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We recently took a three-day journey to bring my new (to me) boat back from Ohio. My best and oldest friend, as well as my oldest son were along, and they are both fairly prone to seasickness. Well actually, my friend is perfectly reliable to get sick. both of them used Scopolamine (sp?) patches behind the ear. Neither of them had a lick of seasick.

Seasickness is nasty for the victim, but a buzzkill for everyone else aboard. Thankfully (touches wood) I don't seem to be affected.

Bashing about on Lake Ontario and Beyond
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post #20 of 27 Old 09-19-2011
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I know an infallible remedy: Keep going. After three days non stop it will normally go away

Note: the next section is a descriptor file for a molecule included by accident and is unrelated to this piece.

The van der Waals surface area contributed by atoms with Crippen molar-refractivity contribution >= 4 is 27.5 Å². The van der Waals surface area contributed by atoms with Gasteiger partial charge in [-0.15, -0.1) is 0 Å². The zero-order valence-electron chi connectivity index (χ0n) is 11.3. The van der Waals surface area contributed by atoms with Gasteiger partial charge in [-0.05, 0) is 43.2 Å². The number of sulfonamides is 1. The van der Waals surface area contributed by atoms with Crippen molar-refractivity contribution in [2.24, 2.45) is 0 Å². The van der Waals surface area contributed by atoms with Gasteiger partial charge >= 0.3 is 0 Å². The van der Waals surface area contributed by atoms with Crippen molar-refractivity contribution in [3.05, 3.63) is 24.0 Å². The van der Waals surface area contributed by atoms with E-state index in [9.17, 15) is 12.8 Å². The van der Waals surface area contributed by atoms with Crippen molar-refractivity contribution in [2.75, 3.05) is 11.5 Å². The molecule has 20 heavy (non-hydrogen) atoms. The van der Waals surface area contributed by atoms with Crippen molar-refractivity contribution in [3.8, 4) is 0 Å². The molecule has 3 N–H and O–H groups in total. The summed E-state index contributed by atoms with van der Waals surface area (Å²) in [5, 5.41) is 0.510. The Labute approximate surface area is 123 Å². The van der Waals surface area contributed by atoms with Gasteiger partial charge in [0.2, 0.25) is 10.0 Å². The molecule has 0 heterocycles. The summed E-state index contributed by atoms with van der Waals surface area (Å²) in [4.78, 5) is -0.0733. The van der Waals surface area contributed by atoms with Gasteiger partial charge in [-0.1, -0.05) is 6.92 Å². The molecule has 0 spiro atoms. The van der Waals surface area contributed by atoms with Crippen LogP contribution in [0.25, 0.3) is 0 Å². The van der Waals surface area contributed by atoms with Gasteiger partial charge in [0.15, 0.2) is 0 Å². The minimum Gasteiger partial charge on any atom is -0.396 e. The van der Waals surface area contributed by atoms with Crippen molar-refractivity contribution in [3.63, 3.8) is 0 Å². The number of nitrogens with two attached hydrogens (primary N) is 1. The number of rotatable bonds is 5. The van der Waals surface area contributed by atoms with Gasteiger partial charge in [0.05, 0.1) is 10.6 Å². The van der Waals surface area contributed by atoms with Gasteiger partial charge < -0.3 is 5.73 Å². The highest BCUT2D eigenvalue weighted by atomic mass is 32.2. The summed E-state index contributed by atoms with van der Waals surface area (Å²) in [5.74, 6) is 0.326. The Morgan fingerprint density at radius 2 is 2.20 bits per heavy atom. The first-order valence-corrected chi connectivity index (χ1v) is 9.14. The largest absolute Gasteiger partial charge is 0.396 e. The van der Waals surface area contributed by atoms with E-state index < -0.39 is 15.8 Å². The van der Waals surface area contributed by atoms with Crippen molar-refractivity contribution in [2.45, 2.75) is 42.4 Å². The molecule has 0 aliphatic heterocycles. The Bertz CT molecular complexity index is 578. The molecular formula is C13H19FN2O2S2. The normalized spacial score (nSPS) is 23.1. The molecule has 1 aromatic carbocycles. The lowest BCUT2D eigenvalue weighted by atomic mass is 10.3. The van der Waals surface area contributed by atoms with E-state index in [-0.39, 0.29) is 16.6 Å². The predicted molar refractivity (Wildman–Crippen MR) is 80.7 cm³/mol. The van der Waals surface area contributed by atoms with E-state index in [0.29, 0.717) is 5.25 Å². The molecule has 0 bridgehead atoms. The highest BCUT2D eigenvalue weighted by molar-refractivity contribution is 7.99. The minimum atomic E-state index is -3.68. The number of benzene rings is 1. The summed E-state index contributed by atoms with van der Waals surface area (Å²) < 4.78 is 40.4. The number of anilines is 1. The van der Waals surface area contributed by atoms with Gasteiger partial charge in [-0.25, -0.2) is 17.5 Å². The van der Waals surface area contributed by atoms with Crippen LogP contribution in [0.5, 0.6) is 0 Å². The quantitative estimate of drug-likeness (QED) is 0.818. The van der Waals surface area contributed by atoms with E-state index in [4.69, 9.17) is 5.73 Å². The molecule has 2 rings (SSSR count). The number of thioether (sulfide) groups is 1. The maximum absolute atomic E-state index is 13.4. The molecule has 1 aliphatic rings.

Well, not practical except for long range cruisers but true. I remember to hear that a very well known yachtsman, with many crossings had that problem: Just three lousy days for some weeks of hapiness

My town is a fisherman town and I know some long range fishermen, the kind that go out for going fishing many thousand of miles away and for several months, that are prone to seasickness....for just about three days, on the worse cases.

I have read somewhere that it is just a case of brain reset to new conditions (integration of eye an hear information): Some can make it in minutes and don't have time to get sick, others take days and suffer.